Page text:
The ruling left-wing Social Democratic Party withdrew its support for Mihai Tudose, who said he was quitting with his "head high."

Mihai Tudose, 50, said would clear his office Monday evening, just over six months since he took office. June 29, 2017
Mihai Tudose, 50, said would clear his office Monday evening, just over six months since he took office. June 29, 2017 (Reuters)

Romania's left-wing Prime Minister Mihai Tudose resigned on Monday after losing the backing of his party due to internal power struggles, barely seven months after his predecessor suffered the same fate.

He handed in his resignation on Monday evening after senior members of the ruling Social Democrats (PSD) voted to withdraw their support at a leadership meeting.

"I am leaving with my head held high. I'm going to get my things at parliament," Tudose told journalists after handing in his resignation at the party meeting.

The move heralds fresh turmoil for Romania, one of the European Union's poorest countries, and comes on the eve of a historic visit by Japanese Prime Minister Shinzo Abe.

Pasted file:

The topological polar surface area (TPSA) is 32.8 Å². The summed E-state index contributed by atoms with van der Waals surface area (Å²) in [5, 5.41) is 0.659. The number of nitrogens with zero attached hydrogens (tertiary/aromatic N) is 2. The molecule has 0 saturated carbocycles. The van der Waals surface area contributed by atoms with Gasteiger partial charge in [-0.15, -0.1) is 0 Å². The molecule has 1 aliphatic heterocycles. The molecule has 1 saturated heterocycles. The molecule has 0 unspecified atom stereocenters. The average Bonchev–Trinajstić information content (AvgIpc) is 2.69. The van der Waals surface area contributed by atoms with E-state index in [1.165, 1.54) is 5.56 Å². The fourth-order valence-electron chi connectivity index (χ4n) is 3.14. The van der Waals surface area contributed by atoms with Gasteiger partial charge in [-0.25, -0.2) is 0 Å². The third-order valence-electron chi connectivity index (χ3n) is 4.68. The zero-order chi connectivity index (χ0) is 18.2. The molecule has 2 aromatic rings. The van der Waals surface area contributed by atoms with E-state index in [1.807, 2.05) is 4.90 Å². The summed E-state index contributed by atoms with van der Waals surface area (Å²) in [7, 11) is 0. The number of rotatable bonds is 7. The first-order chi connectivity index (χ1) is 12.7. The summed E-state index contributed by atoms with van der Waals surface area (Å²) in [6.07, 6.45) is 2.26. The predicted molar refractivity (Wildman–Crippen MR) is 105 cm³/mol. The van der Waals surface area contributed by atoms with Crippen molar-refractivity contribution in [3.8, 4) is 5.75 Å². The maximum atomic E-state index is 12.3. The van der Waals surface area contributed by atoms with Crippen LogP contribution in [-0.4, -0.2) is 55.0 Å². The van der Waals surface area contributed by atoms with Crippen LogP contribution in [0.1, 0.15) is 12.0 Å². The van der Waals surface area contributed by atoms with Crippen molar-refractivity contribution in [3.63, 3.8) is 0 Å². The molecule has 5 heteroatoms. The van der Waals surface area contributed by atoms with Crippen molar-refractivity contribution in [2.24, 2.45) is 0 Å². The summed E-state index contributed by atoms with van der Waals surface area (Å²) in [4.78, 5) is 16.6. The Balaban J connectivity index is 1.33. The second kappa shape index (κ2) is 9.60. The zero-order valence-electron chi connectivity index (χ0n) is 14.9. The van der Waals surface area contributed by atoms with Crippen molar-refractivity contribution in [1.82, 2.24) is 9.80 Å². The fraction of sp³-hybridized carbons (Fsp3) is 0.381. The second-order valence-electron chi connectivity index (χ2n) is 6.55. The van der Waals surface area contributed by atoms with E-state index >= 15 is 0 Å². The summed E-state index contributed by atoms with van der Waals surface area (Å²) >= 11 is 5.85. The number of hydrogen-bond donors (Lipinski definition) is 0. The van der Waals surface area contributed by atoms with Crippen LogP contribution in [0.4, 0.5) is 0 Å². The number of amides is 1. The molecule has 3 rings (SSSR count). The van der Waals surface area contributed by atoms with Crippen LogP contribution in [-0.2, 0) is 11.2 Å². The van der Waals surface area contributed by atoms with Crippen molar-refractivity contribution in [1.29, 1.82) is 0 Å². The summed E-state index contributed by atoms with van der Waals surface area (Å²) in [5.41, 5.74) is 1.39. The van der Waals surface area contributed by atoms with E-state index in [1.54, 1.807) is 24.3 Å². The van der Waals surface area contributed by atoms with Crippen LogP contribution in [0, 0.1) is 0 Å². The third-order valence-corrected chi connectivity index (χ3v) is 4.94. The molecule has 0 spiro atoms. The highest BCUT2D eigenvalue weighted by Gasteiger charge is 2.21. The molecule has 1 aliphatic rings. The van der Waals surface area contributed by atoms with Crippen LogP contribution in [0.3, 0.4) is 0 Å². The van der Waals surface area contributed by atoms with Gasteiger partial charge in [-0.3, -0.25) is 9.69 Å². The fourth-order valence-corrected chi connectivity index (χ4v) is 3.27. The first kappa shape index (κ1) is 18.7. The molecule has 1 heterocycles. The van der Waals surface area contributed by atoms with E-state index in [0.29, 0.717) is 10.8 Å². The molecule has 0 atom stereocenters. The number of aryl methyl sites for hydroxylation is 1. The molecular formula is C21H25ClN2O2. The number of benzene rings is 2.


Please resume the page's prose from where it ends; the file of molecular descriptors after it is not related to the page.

It is the second time in a year that the PSD has torpedoed its own government.

In June, the party filed a no-confidence motion in then-prime minister Sorin Grindeanu, after he fell out with powerful PSD boss Liviu Dragnea, 55.

Dragnea, who is barred from running for office because of a fraud conviction, is widely acknowledged to pull the strings behind the scenes.

The party chief nominated former economy minister Tudose as Grindeanu's successor, but their relationship also turned into an increasingly bitter sparring match in recent months.

Tudose's resignation will have to be signed off by centre-right President Klaus Iohannis. He also needs to approve the PSD's new prime ministerial nominee, to be chosen at a party meeting Tuesday.

Back in October, Iohannis expressed doubt over the "PSD's ability to govern" given its shaky track record in government.

It is the third major crisis to hit the party since it rode back into power in December 2016, barely a year after being forced from office over a deadly nightclub blaze blamed on corruption.

In February, Romania's largest protests since the fall of communism forced the government to drop a bill aimed at watering down anti-corruption laws that critics said would have helped Dragnea himself.

Source: AFP